Columbia Daily Tribune
March 2, 2011
by Dennis T. Avery
A new study from the University of Illinois estimates that the world has more than 702 million hectares of marginal land suitable for growing biofuels. The researchers assessed land around the world based on its soil quality, slope and regional climate. They added degraded or low-quality cropland but ruled out any good cropland, pasture or forests; they also assumed no irrigation. They came up with the surprising total 2.7 million square miles of marginal land that could be available for switchgrass or other biofuel crops.
But the Illinois team didn't, apparently, factor in a 2010 Stanford University study that found plowing new cropland anywhere in the world would sharply increase the level of greenhouse gases in the atmosphere. Plowing would release massive amounts of soil carbon — mostly as nitrous oxide, a greenhouse gas 300 times as powerful as carbon dioxide. The Stanford conclusion was that the 6.6 million square miles of lands not plowed because of the higher yields from the Green Revolution prevented the release of greenhouse gases equal to one-third of all the industrial gases emitted worldwide since 1850!
This makes modern farming — with its nitrogen fertilizer, pesticides, no-till herbicides and high-yield seeds — the most fabulous anti-greenhouse-warming project ever implemented by mankind. It is, in fact, the only human project that has ever forestalled a major increase in human-emitted greenhouse gases. Europe, for example, has not reduced its greenhouse emissions at all since 1997 despite the Kyoto Treaty.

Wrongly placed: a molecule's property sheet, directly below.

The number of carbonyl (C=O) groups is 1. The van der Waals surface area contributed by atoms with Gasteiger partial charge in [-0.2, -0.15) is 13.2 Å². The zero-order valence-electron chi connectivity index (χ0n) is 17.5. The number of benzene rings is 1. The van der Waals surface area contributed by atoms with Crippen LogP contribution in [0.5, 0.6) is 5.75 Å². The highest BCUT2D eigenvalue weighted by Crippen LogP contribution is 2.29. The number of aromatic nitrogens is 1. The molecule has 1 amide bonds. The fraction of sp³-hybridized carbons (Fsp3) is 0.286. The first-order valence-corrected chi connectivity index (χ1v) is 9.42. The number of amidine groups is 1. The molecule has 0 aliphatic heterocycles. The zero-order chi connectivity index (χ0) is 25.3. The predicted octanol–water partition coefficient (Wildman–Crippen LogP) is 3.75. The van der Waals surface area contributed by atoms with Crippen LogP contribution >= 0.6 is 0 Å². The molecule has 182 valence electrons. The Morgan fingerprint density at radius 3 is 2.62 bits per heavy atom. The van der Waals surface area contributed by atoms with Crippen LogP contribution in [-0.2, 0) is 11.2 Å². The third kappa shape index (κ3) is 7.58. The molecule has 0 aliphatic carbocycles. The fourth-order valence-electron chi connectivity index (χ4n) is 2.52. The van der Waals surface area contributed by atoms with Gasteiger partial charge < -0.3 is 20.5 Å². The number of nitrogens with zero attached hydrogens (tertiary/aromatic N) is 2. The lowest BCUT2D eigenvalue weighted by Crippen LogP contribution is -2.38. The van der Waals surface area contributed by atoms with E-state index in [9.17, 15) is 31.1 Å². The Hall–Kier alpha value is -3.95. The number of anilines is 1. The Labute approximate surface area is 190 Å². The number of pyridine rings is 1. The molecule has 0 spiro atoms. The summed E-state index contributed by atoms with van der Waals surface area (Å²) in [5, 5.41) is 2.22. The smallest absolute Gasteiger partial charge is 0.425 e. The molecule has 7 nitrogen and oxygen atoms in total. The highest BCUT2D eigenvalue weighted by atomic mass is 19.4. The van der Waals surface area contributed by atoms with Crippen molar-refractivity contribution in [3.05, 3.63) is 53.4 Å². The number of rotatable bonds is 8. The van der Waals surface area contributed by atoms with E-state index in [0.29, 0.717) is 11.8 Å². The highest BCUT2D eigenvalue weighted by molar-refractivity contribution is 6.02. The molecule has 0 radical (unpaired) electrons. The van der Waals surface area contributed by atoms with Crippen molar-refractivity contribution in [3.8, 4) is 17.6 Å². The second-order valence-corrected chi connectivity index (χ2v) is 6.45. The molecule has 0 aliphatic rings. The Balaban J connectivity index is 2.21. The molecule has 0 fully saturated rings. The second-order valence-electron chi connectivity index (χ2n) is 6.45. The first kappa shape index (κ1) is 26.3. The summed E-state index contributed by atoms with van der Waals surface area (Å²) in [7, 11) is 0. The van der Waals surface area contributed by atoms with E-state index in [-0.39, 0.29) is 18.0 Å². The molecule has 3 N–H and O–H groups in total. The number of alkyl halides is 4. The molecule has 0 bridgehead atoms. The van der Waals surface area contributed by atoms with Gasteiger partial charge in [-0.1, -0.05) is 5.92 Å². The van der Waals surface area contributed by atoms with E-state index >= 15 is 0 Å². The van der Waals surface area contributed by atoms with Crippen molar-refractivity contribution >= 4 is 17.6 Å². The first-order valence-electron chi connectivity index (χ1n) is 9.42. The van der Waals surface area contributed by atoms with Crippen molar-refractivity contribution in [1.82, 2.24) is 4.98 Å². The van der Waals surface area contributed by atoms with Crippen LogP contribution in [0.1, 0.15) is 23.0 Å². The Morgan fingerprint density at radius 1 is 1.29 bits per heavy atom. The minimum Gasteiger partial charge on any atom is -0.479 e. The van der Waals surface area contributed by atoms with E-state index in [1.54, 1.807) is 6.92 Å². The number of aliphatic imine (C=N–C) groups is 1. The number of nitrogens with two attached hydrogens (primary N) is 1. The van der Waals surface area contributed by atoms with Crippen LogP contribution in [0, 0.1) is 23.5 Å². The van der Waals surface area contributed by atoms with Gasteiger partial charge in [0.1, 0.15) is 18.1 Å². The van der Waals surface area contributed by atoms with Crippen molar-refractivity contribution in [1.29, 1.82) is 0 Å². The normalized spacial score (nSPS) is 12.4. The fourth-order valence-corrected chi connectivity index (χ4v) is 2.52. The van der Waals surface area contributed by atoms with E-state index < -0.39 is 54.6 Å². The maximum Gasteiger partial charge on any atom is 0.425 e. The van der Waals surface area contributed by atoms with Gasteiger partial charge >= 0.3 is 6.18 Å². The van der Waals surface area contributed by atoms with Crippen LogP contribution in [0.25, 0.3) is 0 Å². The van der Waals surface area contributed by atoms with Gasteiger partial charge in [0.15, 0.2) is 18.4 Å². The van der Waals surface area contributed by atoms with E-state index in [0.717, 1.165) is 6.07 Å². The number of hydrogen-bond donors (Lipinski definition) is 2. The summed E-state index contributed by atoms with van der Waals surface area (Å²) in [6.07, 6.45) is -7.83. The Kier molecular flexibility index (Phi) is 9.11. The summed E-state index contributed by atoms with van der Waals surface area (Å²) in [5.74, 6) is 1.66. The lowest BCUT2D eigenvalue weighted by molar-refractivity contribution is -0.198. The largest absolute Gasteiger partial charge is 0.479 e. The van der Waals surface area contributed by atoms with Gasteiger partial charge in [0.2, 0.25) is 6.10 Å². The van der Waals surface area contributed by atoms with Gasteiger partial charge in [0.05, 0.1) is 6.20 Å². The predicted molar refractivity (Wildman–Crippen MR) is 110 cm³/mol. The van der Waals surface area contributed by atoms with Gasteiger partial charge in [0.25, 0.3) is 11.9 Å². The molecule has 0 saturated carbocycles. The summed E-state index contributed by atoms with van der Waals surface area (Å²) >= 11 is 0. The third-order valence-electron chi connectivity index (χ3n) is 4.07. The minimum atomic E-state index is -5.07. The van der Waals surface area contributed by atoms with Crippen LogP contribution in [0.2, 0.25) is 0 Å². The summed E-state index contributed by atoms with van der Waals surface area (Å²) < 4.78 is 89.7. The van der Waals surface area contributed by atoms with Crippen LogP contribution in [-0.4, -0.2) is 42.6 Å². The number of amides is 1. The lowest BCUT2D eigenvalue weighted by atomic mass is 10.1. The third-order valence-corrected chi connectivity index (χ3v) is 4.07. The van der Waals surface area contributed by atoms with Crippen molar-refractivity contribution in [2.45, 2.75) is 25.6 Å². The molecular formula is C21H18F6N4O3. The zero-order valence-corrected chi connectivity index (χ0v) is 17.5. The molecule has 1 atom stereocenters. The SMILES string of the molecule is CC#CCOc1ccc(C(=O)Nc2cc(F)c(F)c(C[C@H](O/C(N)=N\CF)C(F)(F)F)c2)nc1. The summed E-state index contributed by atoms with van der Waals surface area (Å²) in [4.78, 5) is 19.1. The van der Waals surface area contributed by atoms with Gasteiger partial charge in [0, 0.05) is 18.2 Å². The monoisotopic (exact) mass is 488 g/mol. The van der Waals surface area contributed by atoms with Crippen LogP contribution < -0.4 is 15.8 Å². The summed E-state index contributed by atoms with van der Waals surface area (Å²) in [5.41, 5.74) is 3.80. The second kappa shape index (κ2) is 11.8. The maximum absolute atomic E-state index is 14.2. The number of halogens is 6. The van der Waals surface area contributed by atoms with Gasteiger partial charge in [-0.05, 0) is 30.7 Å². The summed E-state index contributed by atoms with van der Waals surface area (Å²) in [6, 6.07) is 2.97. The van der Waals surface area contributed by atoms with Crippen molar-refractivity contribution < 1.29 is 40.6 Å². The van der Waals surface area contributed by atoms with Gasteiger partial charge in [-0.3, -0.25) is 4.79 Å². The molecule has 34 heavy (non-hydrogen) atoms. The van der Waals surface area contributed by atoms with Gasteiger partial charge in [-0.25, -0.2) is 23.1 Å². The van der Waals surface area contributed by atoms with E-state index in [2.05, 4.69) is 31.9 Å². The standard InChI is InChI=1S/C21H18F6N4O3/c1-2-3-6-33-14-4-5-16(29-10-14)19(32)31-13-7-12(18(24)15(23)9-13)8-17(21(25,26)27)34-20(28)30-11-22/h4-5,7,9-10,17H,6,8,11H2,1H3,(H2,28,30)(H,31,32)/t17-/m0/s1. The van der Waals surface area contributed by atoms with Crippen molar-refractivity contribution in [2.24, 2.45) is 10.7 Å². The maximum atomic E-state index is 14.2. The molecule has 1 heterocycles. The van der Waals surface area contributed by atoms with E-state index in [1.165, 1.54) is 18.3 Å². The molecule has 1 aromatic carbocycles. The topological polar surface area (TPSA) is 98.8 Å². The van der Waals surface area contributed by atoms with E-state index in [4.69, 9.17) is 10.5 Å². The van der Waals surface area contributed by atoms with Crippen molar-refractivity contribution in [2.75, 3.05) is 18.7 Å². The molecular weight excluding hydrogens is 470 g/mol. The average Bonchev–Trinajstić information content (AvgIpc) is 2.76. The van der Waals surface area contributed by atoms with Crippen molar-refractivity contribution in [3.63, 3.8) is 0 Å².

If we consider both studies valid, we have a big problem. All this untouched biofuel land would have to be plowed.
The Stanford soil carbon figures tell us this would be the worst aggravation of greenhouse gases ever. Stanford says, in effect, we should plow only as much cropland as we urgently need for human food and leave the rest to wildlife.
The Illinois paper did note a class of low-impact, high-diversity perennial grasses that could be overseeded on the existing grasses without plowing — not included in the 702 million-hectare estimate. Unfortunately, the perennial grasses' ethanol yields are dismal. Plus, harvesting costs would be very high. Factoring in the cost of road-building and the highway fuels needed for transporting the harvest, it is hard to see there would be a net gain in fuel, and there would certainly be a net loss to wildlife.
Why all of this focus on biofuels? Current U.S. and EU ethanol mandates have already produced two huge food-price spikes in the past three years, causing political unrest around the world. Japan says it has spent $78 billion on biomass projects in the past six years — with no effective impact on its global warming emissions.
Let's remember that the world's temperatures have officially increased by a net of only 0.2 degree over the past 70 years. Even that warming assumes we believe the "adjusted" temperatures in the "official" records kept by James Hansen's NASA and the discredited University of East Anglia.
Let's burn our newly abundant natural gas instead of the biofuels, put nuclear energy higher on the wish list and let the marginal lands be wild.
Dennis T. Avery is based in Churchville, VA, and is director of the Hudson Institute's Center for Global Food Issues.
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